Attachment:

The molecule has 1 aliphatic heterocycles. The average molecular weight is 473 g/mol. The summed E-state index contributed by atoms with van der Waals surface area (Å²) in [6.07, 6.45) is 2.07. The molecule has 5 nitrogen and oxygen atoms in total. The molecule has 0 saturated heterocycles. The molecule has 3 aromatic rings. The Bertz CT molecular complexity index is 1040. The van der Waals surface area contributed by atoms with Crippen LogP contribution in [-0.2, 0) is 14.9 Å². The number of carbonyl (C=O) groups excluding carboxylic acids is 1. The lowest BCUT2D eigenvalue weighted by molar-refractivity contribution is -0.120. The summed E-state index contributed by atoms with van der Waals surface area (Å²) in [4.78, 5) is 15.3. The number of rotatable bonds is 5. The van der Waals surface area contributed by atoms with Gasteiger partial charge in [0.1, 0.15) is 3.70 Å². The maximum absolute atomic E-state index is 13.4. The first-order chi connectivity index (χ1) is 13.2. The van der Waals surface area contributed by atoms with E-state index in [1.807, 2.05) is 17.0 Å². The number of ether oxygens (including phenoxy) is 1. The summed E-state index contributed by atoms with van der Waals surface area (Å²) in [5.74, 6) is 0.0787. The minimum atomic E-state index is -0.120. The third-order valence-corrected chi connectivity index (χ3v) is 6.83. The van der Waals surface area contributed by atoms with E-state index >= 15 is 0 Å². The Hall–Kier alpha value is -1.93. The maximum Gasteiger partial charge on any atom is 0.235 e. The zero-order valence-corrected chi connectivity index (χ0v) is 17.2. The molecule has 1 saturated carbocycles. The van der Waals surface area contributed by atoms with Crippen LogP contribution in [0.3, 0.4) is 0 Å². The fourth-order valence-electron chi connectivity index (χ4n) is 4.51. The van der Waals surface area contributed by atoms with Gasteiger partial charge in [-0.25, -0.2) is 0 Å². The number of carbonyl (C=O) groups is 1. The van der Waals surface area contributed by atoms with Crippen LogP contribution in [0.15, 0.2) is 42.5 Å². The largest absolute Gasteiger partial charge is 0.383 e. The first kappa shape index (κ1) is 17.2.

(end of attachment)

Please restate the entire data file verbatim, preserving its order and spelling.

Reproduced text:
The molecule has 1 aliphatic heterocycles. The average molecular weight is 473 g/mol. The summed E-state index contributed by atoms with van der Waals surface area (Å²) in [6.07, 6.45) is 2.07. The molecule has 5 nitrogen and oxygen atoms in total. The molecule has 0 saturated heterocycles. The molecule has 3 aromatic rings. The Bertz CT molecular complexity index is 1040. The van der Waals surface area contributed by atoms with Crippen LogP contribution in [-0.2, 0) is 14.9 Å². The number of carbonyl (C=O) groups excluding carboxylic acids is 1. The lowest BCUT2D eigenvalue weighted by molar-refractivity contribution is -0.120. The summed E-state index contributed by atoms with van der Waals surface area (Å²) in [4.78, 5) is 15.3. The number of rotatable bonds is 5. The van der Waals surface area contributed by atoms with Gasteiger partial charge in [0.1, 0.15) is 3.70 Å². The maximum absolute atomic E-state index is 13.4. The first-order chi connectivity index (χ1) is 13.2. The van der Waals surface area contributed by atoms with E-state index in [1.807, 2.05) is 17.0 Å². The number of ether oxygens (including phenoxy) is 1. The summed E-state index contributed by atoms with van der Waals surface area (Å²) in [5.74, 6) is 0.0787. The minimum atomic E-state index is -0.120. The third-order valence-corrected chi connectivity index (χ3v) is 6.83. The van der Waals surface area contributed by atoms with E-state index >= 15 is 0 Å². The Hall–Kier alpha value is -1.93. The maximum Gasteiger partial charge on any atom is 0.235 e. The zero-order valence-corrected chi connectivity index (χ0v) is 17.2. The molecule has 1 saturated carbocycles. The van der Waals surface area contributed by atoms with Crippen LogP contribution in [0.3, 0.4) is 0 Å². The fourth-order valence-electron chi connectivity index (χ4n) is 4.51. The van der Waals surface area contributed by atoms with Gasteiger partial charge in [-0.25, -0.2) is 0 Å². The number of carbonyl (C=O) groups is 1. The van der Waals surface area contributed by atoms with Crippen LogP contribution in [0.15, 0.2) is 42.5 Å². The largest absolute Gasteiger partial charge is 0.383 e. The first kappa shape index (κ1) is 17.2.